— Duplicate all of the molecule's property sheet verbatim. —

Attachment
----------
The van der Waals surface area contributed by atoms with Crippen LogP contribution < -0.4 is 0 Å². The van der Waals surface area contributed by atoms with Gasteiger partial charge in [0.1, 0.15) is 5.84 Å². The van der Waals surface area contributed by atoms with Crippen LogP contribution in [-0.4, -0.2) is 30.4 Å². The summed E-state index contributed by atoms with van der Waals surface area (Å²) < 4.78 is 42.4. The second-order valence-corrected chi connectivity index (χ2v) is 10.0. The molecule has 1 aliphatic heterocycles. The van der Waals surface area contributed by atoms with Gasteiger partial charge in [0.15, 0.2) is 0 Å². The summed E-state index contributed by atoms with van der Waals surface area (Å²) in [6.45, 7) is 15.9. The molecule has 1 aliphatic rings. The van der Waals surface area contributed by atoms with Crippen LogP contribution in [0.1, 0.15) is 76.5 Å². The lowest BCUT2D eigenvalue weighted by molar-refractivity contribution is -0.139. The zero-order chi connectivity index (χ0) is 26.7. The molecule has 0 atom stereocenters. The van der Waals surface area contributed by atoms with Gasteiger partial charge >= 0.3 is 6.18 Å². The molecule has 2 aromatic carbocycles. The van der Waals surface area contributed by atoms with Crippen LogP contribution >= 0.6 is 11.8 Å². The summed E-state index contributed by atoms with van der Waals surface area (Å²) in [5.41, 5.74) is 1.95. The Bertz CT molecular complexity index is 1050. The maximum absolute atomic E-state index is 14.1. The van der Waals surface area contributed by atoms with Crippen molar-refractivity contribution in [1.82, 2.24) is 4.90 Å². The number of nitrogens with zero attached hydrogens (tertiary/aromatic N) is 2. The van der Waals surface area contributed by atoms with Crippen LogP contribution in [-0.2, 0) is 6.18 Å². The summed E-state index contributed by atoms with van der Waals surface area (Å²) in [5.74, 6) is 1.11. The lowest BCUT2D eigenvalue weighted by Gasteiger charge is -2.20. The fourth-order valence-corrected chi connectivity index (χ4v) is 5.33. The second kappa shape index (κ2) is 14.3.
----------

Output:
The van der Waals surface area contributed by atoms with Crippen LogP contribution < -0.4 is 0 Å². The van der Waals surface area contributed by atoms with Gasteiger partial charge in [0.1, 0.15) is 5.84 Å². The van der Waals surface area contributed by atoms with Crippen LogP contribution in [-0.4, -0.2) is 30.4 Å². The summed E-state index contributed by atoms with van der Waals surface area (Å²) < 4.78 is 42.4. The second-order valence-corrected chi connectivity index (χ2v) is 10.0. The molecule has 1 aliphatic heterocycles. The van der Waals surface area contributed by atoms with Gasteiger partial charge in [0.15, 0.2) is 0 Å². The summed E-state index contributed by atoms with van der Waals surface area (Å²) in [6.45, 7) is 15.9. The molecule has 1 aliphatic rings. The van der Waals surface area contributed by atoms with Crippen LogP contribution in [0.1, 0.15) is 76.5 Å². The lowest BCUT2D eigenvalue weighted by molar-refractivity contribution is -0.139. The zero-order chi connectivity index (χ0) is 26.7. The molecule has 0 atom stereocenters. The van der Waals surface area contributed by atoms with Gasteiger partial charge >= 0.3 is 6.18 Å². The molecule has 2 aromatic carbocycles. The van der Waals surface area contributed by atoms with Crippen LogP contribution >= 0.6 is 11.8 Å². The summed E-state index contributed by atoms with van der Waals surface area (Å²) in [5.41, 5.74) is 1.95. The Bertz CT molecular complexity index is 1050. The maximum absolute atomic E-state index is 14.1. The van der Waals surface area contributed by atoms with Crippen molar-refractivity contribution in [1.82, 2.24) is 4.90 Å². The number of nitrogens with zero attached hydrogens (tertiary/aromatic N) is 2. The van der Waals surface area contributed by atoms with Crippen LogP contribution in [-0.2, 0) is 6.18 Å². The summed E-state index contributed by atoms with van der Waals surface area (Å²) in [5.74, 6) is 1.11. The lowest BCUT2D eigenvalue weighted by Gasteiger charge is -2.20. The fourth-order valence-corrected chi connectivity index (χ4v) is 5.33. The second kappa shape index (κ2) is 14.3.